A stakeholder pension is a kind of pension plan which is offered within the United Kingdom as an alternative or supplement to the basic State pension which is offered by the United Kingdom Government. Government officials determined that the basic State pension offered to those individuals in the United Kingdom who are no longer working or able to work would be inadequate for full survival, particularly for those individuals who are entering into retirement on their pensions.
To make up for the inadequacy of the basic pension, the United Kingdom offers stakeholder pensions, particularly to those who have no access to a pension within their own companies.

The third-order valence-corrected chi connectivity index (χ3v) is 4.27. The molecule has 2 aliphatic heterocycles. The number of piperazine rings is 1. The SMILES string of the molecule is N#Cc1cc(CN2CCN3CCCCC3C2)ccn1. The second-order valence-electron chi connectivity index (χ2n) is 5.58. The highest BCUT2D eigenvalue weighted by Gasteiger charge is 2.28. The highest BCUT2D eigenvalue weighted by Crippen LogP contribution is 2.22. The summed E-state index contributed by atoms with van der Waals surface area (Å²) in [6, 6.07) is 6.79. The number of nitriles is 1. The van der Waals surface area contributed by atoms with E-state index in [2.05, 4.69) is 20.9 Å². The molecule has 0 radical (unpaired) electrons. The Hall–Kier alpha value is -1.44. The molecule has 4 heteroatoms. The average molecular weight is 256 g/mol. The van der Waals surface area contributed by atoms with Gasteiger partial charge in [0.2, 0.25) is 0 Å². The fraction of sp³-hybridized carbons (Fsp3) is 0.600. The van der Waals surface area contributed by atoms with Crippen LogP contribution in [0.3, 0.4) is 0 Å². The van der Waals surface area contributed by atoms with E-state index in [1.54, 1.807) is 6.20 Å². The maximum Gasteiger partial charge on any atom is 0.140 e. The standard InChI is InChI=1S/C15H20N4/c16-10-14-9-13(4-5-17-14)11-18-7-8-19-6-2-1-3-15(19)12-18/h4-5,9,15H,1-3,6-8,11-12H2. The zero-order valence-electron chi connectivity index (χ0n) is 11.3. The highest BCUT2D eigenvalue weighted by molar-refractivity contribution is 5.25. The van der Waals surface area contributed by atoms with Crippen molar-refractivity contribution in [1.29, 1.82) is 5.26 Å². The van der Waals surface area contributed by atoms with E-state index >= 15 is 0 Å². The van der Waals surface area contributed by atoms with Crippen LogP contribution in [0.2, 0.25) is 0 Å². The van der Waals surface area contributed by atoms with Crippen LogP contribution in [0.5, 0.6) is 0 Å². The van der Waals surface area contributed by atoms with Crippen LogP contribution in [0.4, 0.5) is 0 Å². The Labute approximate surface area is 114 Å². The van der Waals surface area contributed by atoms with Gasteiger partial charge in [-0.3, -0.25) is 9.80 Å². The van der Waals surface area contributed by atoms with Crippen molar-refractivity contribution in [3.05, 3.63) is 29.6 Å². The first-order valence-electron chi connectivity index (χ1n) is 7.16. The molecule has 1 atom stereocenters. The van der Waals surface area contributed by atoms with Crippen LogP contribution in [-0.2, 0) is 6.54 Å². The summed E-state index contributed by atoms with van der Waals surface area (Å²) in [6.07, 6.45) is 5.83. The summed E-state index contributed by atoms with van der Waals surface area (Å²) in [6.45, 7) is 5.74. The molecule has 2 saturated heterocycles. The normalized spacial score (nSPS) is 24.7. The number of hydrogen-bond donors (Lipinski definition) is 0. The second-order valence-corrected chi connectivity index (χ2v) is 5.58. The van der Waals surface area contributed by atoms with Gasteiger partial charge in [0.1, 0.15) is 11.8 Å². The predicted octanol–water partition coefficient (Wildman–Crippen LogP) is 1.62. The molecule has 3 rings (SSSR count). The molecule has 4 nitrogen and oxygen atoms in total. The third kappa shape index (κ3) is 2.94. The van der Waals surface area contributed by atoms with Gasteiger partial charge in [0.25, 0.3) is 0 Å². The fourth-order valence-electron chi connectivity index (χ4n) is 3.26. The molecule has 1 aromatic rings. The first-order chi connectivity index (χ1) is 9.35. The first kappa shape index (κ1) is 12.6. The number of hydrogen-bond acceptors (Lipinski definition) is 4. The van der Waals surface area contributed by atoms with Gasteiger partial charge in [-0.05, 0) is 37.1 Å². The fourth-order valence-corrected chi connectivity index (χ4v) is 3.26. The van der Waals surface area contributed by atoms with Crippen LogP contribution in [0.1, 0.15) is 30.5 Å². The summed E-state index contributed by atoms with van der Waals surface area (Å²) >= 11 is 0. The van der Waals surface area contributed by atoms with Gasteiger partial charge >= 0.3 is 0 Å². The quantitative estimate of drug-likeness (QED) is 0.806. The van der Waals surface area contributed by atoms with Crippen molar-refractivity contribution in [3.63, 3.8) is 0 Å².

Stakeholder pensions involve paying money into the stakeholder pension to have that money then be invested into shares, bonds, and cash, which will provide money to the pensioned individual when he or she is no longer working. Because it involves investment in the stock market to some degree, if not directly, a stakeholder pension will inherently involve some amount of risk as a result.
Stakeholder pensions within the United Kingdom are particularly aimed at individuals who are earning 10,000 to 20,000 pounds a year and who do not have access to company pensions from their places of employment. Thus, other individuals may find better options than the stakeholder pension offered by the United Kingdom Government.
The stakeholder pension was not designed to be a particularly great or fantastic option, and as a result, it is entirely likely that most people who are either earning more or who have access to a better company option should choose other options than stakeholder pensions.